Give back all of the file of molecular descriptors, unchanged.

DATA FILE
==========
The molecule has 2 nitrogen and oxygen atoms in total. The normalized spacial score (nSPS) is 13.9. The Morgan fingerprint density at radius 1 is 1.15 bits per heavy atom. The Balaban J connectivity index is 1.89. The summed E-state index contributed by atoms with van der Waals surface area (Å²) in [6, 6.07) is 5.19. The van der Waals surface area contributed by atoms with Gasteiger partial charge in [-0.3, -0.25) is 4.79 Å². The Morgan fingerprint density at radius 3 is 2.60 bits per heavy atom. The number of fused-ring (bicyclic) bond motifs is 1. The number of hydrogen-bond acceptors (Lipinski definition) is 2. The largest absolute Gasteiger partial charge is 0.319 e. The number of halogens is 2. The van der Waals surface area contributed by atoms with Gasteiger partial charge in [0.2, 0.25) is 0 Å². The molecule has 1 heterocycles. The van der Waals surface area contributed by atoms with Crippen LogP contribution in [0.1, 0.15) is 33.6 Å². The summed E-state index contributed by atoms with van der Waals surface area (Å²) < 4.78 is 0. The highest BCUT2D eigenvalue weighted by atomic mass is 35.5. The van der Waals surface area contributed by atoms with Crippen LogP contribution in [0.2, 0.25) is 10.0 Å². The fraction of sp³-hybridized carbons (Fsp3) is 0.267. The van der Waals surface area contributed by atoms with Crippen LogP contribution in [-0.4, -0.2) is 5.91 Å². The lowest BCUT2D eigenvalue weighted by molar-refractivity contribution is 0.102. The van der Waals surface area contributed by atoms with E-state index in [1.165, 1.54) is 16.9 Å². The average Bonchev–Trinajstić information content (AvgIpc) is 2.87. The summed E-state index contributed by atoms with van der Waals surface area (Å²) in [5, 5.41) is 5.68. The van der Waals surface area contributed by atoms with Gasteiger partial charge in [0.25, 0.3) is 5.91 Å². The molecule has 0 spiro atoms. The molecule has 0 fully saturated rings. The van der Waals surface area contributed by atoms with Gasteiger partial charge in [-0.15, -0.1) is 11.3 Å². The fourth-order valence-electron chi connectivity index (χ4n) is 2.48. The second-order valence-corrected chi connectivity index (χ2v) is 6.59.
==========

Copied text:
The molecule has 2 nitrogen and oxygen atoms in total. The normalized spacial score (nSPS) is 13.9. The Morgan fingerprint density at radius 1 is 1.15 bits per heavy atom. The Balaban J connectivity index is 1.89. The summed E-state index contributed by atoms with van der Waals surface area (Å²) in [6, 6.07) is 5.19. The van der Waals surface area contributed by atoms with Gasteiger partial charge in [-0.3, -0.25) is 4.79 Å². The Morgan fingerprint density at radius 3 is 2.60 bits per heavy atom. The number of fused-ring (bicyclic) bond motifs is 1. The number of hydrogen-bond acceptors (Lipinski definition) is 2. The largest absolute Gasteiger partial charge is 0.319 e. The number of halogens is 2. The van der Waals surface area contributed by atoms with Gasteiger partial charge in [0.2, 0.25) is 0 Å². The molecule has 1 heterocycles. The van der Waals surface area contributed by atoms with Crippen LogP contribution in [0.1, 0.15) is 33.6 Å². The summed E-state index contributed by atoms with van der Waals surface area (Å²) < 4.78 is 0. The highest BCUT2D eigenvalue weighted by atomic mass is 35.5. The van der Waals surface area contributed by atoms with Crippen LogP contribution in [0.2, 0.25) is 10.0 Å². The fraction of sp³-hybridized carbons (Fsp3) is 0.267. The van der Waals surface area contributed by atoms with Crippen LogP contribution in [-0.4, -0.2) is 5.91 Å². The lowest BCUT2D eigenvalue weighted by molar-refractivity contribution is 0.102. The van der Waals surface area contributed by atoms with E-state index in [1.165, 1.54) is 16.9 Å². The average Bonchev–Trinajstić information content (AvgIpc) is 2.87. The summed E-state index contributed by atoms with van der Waals surface area (Å²) in [5, 5.41) is 5.68. The van der Waals surface area contributed by atoms with Gasteiger partial charge in [0.25, 0.3) is 5.91 Å². The molecule has 0 spiro atoms. The molecule has 0 fully saturated rings. The van der Waals surface area contributed by atoms with Gasteiger partial charge in [-0.15, -0.1) is 11.3 Å². The fourth-order valence-electron chi connectivity index (χ4n) is 2.48. The second-order valence-corrected chi connectivity index (χ2v) is 6.59.